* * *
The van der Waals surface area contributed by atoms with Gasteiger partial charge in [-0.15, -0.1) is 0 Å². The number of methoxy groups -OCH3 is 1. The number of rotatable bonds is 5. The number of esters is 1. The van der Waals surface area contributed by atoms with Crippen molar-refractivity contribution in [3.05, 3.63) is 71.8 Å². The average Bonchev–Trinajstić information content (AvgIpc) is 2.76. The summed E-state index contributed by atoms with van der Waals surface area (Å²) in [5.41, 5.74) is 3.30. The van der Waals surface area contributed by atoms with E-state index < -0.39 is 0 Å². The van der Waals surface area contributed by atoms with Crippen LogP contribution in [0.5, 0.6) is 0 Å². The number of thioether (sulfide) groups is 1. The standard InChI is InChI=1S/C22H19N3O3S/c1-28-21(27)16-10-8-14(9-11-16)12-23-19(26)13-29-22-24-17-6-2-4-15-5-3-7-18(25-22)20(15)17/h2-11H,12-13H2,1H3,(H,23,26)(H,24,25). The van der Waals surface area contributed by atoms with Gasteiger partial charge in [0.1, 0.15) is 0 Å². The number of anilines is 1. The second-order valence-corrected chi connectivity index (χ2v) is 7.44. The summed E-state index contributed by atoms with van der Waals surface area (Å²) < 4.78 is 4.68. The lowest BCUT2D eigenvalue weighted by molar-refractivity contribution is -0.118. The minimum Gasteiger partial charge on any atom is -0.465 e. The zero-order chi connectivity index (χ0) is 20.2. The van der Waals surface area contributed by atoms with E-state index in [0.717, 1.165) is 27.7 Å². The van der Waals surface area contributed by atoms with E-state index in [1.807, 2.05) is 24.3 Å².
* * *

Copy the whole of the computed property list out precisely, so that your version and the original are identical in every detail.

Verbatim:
The van der Waals surface area contributed by atoms with Gasteiger partial charge in [-0.15, -0.1) is 0 Å². The number of methoxy groups -OCH3 is 1. The number of rotatable bonds is 5. The number of esters is 1. The van der Waals surface area contributed by atoms with Crippen molar-refractivity contribution in [3.05, 3.63) is 71.8 Å². The average Bonchev–Trinajstić information content (AvgIpc) is 2.76. The summed E-state index contributed by atoms with van der Waals surface area (Å²) in [5.41, 5.74) is 3.30. The van der Waals surface area contributed by atoms with E-state index < -0.39 is 0 Å². The van der Waals surface area contributed by atoms with Crippen LogP contribution in [0.5, 0.6) is 0 Å². The number of thioether (sulfide) groups is 1. The standard InChI is InChI=1S/C22H19N3O3S/c1-28-21(27)16-10-8-14(9-11-16)12-23-19(26)13-29-22-24-17-6-2-4-15-5-3-7-18(25-22)20(15)17/h2-11H,12-13H2,1H3,(H,23,26)(H,24,25). The van der Waals surface area contributed by atoms with Gasteiger partial charge in [0.1, 0.15) is 0 Å². The number of anilines is 1. The second-order valence-corrected chi connectivity index (χ2v) is 7.44. The summed E-state index contributed by atoms with van der Waals surface area (Å²) < 4.78 is 4.68. The lowest BCUT2D eigenvalue weighted by molar-refractivity contribution is -0.118. The minimum Gasteiger partial charge on any atom is -0.465 e. The zero-order chi connectivity index (χ0) is 20.2. The van der Waals surface area contributed by atoms with E-state index in [0.717, 1.165) is 27.7 Å². The van der Waals surface area contributed by atoms with E-state index in [1.807, 2.05) is 24.3 Å².